A Human Powered Seven Summits

As a teenager, Jelle Veyt was living on the street, dumpster diving to get by. By the age of 27, he had decided to take his nomadic lifestyle international, setting off from his home town of Dendermonde in Belgium to attempt the Seven Summits — including getting there — by only human power.

This quest to climb the highest peak on each continent challenges an ethically minded adventurer such as Veyt. The distances between each mountain are huge, and so are the carbon emissions typically required to reach them. But expeditions that don’t rely on taking planes and cars to one’s starting point are remarkably rare.

The last village before Mt. Elbrus in Russia. Photo: Jelle Veyt

Perhaps Veyt took inspiration from Goran Kropp, the Swede who successfully summited Everest in 1996, after cycling to Nepal from Sweden. Like Kropp, Vyet’s human powered endeavour means no motors; the 32-year-old will cycle, row, walk, and climb to accomplish his goal.

Veyt set out from home in 2013 by bicycle, with only $3,500 to his name. He crossed Europe in about a month and arrived at the first of his seven peaks, Mount Elbrus in Russia. He successfully summited the 5,642m mountain and immediately set out on his bike for a markedly more daunting peak: Mount Everest.

Cycling through the Eurasian steppe was an exercise in mental perseverance for Veyt. Photo: Jelle Veyt

He arrived in Kathmandu after some 10,000km of cycling, including a brutal grind of two days to get his 100kg load up to the high Tibetan plateau. From here, circumstances conspired against him. His first two attempts at Everest were thwarted, first by the Sherpa strike in 2014, the result of a major avalanche that killed 16 Sherpas, and in 2015 by the catastrophic earthquake.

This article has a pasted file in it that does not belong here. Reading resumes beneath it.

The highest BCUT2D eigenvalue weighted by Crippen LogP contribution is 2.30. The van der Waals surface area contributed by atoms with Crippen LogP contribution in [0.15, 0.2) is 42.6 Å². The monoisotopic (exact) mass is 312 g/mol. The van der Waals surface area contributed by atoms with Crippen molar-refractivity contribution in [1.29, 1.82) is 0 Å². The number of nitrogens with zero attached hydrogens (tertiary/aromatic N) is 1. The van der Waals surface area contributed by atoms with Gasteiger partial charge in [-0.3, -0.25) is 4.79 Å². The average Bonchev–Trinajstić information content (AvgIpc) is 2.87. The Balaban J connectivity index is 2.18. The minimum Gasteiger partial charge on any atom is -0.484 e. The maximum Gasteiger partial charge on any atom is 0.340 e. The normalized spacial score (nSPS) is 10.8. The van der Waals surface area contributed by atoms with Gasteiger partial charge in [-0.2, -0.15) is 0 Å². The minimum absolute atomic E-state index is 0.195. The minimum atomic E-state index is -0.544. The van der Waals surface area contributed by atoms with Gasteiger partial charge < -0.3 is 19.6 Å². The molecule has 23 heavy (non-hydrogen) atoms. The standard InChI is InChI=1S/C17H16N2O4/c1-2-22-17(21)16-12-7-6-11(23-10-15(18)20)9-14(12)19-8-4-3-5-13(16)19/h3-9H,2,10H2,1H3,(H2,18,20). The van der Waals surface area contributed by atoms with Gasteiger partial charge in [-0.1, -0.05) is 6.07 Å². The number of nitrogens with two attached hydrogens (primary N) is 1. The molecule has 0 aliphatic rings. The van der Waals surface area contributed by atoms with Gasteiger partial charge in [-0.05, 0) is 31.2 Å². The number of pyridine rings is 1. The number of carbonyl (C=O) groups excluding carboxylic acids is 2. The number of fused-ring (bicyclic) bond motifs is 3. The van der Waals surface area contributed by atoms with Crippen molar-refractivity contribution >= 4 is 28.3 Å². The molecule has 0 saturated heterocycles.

In May 2016, after two years waiting and training, he was finally able to summit Everest with the help of Asian Trekking. In the process, he became the first person to climb two of the seven summits using only human power.

Veyt worked as a physiotherapist in Nepal while he waited for an opportunity to summit Everest. He finally reached the peak in 2016. Photo: Jelle Veyt

Still a long way from his ultimate goal, Veyt next cycled through Southeast Asia and then began to row towards his next peak, Carstensz Pyramid on Papua, in Indonesia. But the kilometres and complex logistics took a toll on Veyt: He recently paused his expedition, just before an attempted 120km crossing to the Kei Islands, not far from Papua. Veyt had not reached Carstensz Pyramid quickly enough and he needed a visa extension. Illness and mental exhaustion made him question whether he wanted to continue. He eventually decided to take time out to fly home and recuperate.

The Belgian’s dream of a completely self-powered Seven Summits is therefore already impossible, but each individual leg of his project remains quite staggering. Veyt will return to Indonesia this year and complete another 1,600km of rowing to Carstensz Pyramid, before returning to Belgium and cycling down to Kilimanjaro. While that would take him over the half way point of this mighty project, the biggest challenges still lie ahead: Cycling to Morocco, then rowing across the Atlantic to Miami, by bike up to Denali in Alaska, then down to Argentina to climb Aconcagua. Finally, he would have to row across the Southern Ocean to Antarctica and climb Mount Vinson.

On his website Veyt has several tracking stats, but they are not counting up, but counting down. 3,105 days to finish, 36,600km to cycle, 29km to climb, 8,600km to row.

Veyt and his boat with local villagers in Indonesia. Photo: Jelle Veyt